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ANCIENTS AND MODERNS. The great cause of the Ancients versus the Moderns is not yet disposed of; it has been at issue ever since the silver age, which succeeded the golden one. Men have always pretended, that the good old times were much tter than present. Nestor, in the Iliad, wishing to insinuate himself, like a wise mediator, into the good opinion of Achilles and Agamemnon, begins with saying, I have lived with better men than you ; never have I seen, nor shall I ever see again, such great personages as Dryas, Caneus, Exadius, Polyphemus equal to the Gods, &c. Posterity has made ample amends to Achilles for Nestor's bad compliment, so vainly admired by those who admire nothing but what is ancient. Who knows anything about Dryas? We have scarcely heard of Exadius or of Cæneus ; and as for Polyphemus equal to the Gods, he has no very high reputation, unless, indeed, there was something divine in his having a great eye in the midble of his forehead, and eating the raw carcases of mankind.

Lucretius does not hesitate to say that nature has degenerated

Ipsa dedit dulces fætus et pabula læta,
Quæ nunc vix nostro grandescunt aucta labore ;

Conterimusque boves, et vires agricolarum, &c. Antiquity is full of the praises of another antiquity still more remote

Les hommes, en tout tems, ont pensé qu' autrefois
De longs ruisseaux de lait serpentaient dans nos bois ;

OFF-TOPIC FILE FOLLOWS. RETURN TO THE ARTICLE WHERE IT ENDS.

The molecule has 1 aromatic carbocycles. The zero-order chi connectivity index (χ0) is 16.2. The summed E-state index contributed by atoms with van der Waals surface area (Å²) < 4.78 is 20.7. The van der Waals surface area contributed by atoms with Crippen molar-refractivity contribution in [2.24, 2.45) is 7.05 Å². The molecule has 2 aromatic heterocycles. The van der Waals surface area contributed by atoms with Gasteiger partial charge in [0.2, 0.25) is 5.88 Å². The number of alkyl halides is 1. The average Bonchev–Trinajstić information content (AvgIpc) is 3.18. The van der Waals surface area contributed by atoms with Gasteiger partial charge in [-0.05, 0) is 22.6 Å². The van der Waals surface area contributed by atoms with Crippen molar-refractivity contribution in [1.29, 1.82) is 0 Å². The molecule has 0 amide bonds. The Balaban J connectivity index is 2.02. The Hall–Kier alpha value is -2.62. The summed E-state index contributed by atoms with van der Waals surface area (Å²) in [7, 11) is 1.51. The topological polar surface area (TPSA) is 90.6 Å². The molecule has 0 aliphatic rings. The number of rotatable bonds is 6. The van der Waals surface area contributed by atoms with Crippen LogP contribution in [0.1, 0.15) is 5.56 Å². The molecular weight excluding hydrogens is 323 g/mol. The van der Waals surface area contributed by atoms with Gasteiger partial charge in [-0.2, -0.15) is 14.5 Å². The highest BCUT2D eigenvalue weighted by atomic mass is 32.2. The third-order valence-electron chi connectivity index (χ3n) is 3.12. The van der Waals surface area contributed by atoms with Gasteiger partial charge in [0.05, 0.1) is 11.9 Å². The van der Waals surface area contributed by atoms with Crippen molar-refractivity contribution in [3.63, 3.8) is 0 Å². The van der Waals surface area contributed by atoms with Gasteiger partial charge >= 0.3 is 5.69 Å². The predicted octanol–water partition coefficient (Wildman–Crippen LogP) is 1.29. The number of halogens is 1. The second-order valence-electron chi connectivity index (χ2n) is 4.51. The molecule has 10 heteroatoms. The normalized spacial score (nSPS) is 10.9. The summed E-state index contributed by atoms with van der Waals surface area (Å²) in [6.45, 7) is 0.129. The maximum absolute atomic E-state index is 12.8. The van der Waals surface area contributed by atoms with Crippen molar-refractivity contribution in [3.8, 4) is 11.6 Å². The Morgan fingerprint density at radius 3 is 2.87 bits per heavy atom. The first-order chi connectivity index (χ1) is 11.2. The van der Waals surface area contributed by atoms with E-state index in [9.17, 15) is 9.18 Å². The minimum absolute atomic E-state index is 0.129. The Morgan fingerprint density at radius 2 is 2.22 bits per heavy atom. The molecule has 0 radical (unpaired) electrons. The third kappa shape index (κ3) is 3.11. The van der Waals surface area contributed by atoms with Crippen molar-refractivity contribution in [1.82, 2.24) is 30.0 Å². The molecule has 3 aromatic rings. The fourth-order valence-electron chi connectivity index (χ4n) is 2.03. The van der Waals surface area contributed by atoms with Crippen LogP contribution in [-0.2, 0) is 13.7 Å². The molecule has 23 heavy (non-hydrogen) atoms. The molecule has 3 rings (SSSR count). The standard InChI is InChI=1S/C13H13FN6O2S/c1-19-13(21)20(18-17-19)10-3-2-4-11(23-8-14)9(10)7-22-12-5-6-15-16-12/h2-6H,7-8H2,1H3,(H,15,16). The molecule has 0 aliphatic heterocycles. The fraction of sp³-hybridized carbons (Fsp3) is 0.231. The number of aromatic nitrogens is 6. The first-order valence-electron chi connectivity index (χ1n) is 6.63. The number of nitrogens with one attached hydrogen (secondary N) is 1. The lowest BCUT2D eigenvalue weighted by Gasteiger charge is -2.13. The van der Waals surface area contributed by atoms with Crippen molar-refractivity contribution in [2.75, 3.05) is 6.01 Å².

La lune était plus grande, et la nuit moins obscure ;
L'hiver se couronnait de fleurs et de verdure;
L'homme, ce roi du monde, et roi très-fainéant,
Se contemplait à l'aise, admirait son néant,
Et, formé pour agir, se plaisait à rien faire, &c.
Men have, in every age, believed that once
Long streams of milk ran winding through the woods ;
The moon was larger, and the night less dark ;
Winter was crowned with flowers and trod on verdure ,
Man, the world's king, had nothing else to do

Than contemplate his utter worthlessness,

And, formed for action, took delight in sloth, &c. Horace combats this prejudice with equal force and address, in his fine epistle to Augustus."

- Must our poems, then,” says he, “ be like our wines, of which the oldest is always preferred ?” He after

wards says

Indignor quidquam reprehendi, non quia crasse
Conipositum illepidève putetur. sed quia nuper ;
Nec veniam antiquis, sed honorem et præmia posci.